Glance at today’s front page of the Addison Independent and you immediately sense that outside forces are disrupting school systems throughout Addison County and will soon force profound changes in our communities. The headlines tell the story: • Ripton and Weybridge residents will vote on whether to withdraw their elementary schools from the Addison Central School District in a last-ditch effort to save their local schools, which will otherwise be shuttered by the district school board. • MAUSD Superintendent Patrick Reen has a plan to repurpose three of that district’s five elementary...
Ever since Donald Trump rose to prominence in the GOP presidential primary of 2016, Republicans have been concerned about his influence on the party. The takeover by Trump of the party from establishment Republicans sparked genuine fear that they would lose their principled stands of conservatism to an unprincipled, morally bankrupt reality-TV show con-man. It was, they warned during that primary campaign, the equivalent of political suicide. But their stooge passed a huge tax cut that favored the wealthiest few, he cut regulations that harmed the environment but in the short-term increased...
COVID-19 is the story of the week, again, across the nation. As we surpass 15 million Americans who have contracted the disease and are nearing 300,000 fatalities — at more than 2,500 deaths daily — we still are a nation divided; a nation in which far too many are still defying the reality of this disease and the straightforward steps to slow its spread. In Mitchell, S.D., a rural town of 15,600 residents along I-90 that is home of the famous Corn Palace, a crowd of 100-plus anti-mask protesters marched outside a city council meeting in mid-November chanting threats as the council passed its...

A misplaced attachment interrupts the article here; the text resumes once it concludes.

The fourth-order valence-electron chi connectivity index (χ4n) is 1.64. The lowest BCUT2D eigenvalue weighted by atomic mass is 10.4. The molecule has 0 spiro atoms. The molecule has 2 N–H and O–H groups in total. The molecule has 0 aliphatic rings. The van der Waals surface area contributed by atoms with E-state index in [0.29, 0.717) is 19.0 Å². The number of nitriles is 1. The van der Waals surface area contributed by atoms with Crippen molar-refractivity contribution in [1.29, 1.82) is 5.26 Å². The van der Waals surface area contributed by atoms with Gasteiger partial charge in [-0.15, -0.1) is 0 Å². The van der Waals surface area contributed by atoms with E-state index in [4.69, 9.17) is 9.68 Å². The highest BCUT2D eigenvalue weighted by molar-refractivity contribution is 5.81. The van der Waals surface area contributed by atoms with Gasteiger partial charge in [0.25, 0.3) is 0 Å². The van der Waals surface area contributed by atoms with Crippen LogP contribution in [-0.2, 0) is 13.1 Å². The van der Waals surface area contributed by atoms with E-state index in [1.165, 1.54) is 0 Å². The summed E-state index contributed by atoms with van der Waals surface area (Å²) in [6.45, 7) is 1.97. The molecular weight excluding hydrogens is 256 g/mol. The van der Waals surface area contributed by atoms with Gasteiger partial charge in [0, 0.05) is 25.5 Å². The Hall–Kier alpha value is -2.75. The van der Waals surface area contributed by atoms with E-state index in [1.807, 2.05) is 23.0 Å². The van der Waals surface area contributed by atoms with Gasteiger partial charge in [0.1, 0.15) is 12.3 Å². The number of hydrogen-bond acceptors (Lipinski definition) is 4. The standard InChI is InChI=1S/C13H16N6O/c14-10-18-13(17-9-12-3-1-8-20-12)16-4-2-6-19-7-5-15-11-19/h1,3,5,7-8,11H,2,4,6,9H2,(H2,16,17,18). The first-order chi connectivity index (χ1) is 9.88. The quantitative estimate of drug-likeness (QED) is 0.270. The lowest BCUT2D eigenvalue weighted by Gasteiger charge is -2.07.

As all Americans wish fervently for a return to normal times, we are faced with twin crises that have shaken the country to its core: a meteoric rise in COVID cases and an erosion of trust in the truth — a casualty of four years of lies and misinformation spewed by a president and his party for political gain at great cost to the nation. The most pressing crisis is the rapid spread of the virus. On Wednesday, the nation’s hospitals surpassed 100,000 COVID-19 patients for the first time. That’s nearly double the highest number reached last spring. The jump in hospitalizations follows a surge...
Should the town of Middlebury allow the operation of cannabis retailers pursuant to state law and subject to local zoning ordinances and appropriate town regulations? Absolutely. And passing such a measure at this year’s town meeting is the right time to do it. The Middlebury selectboard recently gave its approval to place the question on the town warning without the need to circulate a petition. It will be up to town voters, then, to either approve or reject the measure. In a nutshell, here’s the issue: Vermont’s legislature passed a state law legalizing the sale of cannabis and its related...

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Addison County Independent